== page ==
The Adventure Begins
After a year of planning and anticipation, myself, my family and friends were able to pack our bags and escape to the Greek island of Corfu. After landing, we embarked on our journey to a small family owned complex, which is based on a vegetable farm located at the northern end of the island.
Whilst everyone else intended on basking in the sun, my plans were covering myself in bug repellent and heading off into the countryside armed with my camera.
The Balkan Frog
When exploring the surrounding area of the site, I discovered a stagnant pool of water nestled within the bushes. Here is where I would photograph my first subject, the Balkan Frog (Pelophylax kurtmuelleri).
The Balkan Frog can be found in Greece, Albania, Montenegro and Serbia. This amphibian is very similar to the Marsh Frog (Rana Ridibunda), there are even possibilities of hybrids between the two.
As I slowly pushed my way between the bushes to get a better view of the pool, I would stop every step for a few minutes to scout out for animals lurking in the water below. Once I was confident that there was nothing which I was going to startle, I descended onto the bank. But as soon as my foot hit the mud covered floor, in my peripheral vision I caught a creature hop off the opposite bank into the water.
Balkan Frogs average length is 72mm for a male and females are slightly bigger at 78mm. They tend to have a green or sometimes brown back with a stripe down the middle and random dark spots on either side. Because of this fantastic camouflage, I failed to see the amphibian until it was too late.
I decided to sit close to the edge of the water, completely still with my camera in hand waiting for the Balkan to re-emerge. After 15 minutes, I thought I seen something slowly break the surface of the still water. I raised my camera to my eye and zoomed in, I could see a little eye staring right back at me. After taking the first photo of the frog, he seemed to raise his body closer to the surface of the water.
Once I was satisfied with the quality and quantity of images which I had taken, I decided to leave the frogs hidden haven and ascend back into the surrounding farmland which defended the tiny ecosystem from the outside world.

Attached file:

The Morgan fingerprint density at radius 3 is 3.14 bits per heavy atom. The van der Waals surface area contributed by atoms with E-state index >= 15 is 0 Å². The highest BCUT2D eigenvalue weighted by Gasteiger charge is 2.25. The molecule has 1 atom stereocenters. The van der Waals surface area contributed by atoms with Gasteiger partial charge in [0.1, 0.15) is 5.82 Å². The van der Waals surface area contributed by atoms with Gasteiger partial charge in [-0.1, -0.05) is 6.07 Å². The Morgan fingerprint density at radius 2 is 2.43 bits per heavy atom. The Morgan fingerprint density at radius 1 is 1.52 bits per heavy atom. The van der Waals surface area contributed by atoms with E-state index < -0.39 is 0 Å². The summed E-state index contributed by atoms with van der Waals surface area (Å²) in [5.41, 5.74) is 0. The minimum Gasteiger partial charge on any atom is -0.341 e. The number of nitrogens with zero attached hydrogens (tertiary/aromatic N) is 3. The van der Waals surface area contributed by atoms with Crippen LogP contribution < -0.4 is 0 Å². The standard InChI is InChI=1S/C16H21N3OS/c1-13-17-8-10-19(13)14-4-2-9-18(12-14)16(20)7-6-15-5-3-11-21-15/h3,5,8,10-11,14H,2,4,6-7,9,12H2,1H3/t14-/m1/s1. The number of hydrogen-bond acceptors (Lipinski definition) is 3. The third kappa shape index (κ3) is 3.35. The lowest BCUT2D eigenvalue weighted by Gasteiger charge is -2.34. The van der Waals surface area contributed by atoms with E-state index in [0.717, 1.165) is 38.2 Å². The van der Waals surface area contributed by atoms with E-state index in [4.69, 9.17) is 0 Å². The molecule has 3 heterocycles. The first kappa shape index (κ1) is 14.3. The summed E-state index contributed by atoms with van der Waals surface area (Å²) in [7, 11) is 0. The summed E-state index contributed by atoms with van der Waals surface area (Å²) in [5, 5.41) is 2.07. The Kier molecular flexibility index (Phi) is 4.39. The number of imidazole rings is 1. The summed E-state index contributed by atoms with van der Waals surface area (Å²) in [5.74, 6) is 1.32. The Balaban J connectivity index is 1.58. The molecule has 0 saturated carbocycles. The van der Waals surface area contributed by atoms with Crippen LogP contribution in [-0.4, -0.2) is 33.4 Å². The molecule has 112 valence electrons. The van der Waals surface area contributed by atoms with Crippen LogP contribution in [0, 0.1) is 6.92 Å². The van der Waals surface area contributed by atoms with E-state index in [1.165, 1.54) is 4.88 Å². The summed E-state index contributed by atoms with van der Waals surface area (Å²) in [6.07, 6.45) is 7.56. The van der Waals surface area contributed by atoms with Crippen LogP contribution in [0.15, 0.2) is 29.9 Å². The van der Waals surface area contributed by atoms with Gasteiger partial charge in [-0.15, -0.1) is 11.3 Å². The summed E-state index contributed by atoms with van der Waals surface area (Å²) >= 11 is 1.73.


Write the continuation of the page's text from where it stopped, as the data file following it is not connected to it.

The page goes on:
08:00 am and my family and friends were getting ready to go to the pool for their morning session of sunbathing. But where was I? I was down in a gully, hunting for lizards and fighting off mosquitoes.
As I slowly moved my way along the old overgrown riverbed, I kept seeing little creatures scatter off into the undergrowth before I could even realize that they were there. As the floor was teaming with life, it had a tight grip on my attention in case I missed the opportunity to capture the image of an interesting animal.
For a brief moment I lifted my head to wipe away sweat and there, inches away from my face was a Araneus Diadematus. Otherwise known as Garden Spiders, these arachnids are a common orb weaver spider and can be found in Europe and North America. They can range from extremely light yellow to dark grey, but they all have 5 or more spots on their back which forms a cross.
As the spider hung upside down in it’s web, I began to realize that this particular Orb Weaver was roughly 17 mm in length which is the average size of a female. When male Garden Spiders try and mate with a female, they must approach with caution as the females will often attack and devour the smaller males which are on average between 5.5 mm and 13 mm.
Once I had moved into position, I adjusted my focus and checked my composition before taking my first photo. As soon as my finger pressed firmly down on the capture button and the clicking sound of the shutters emitted from my camera, there was a sudden rustle in the undergrowth. I spun around and began to scan the area in search of the lizard beyond the leaves.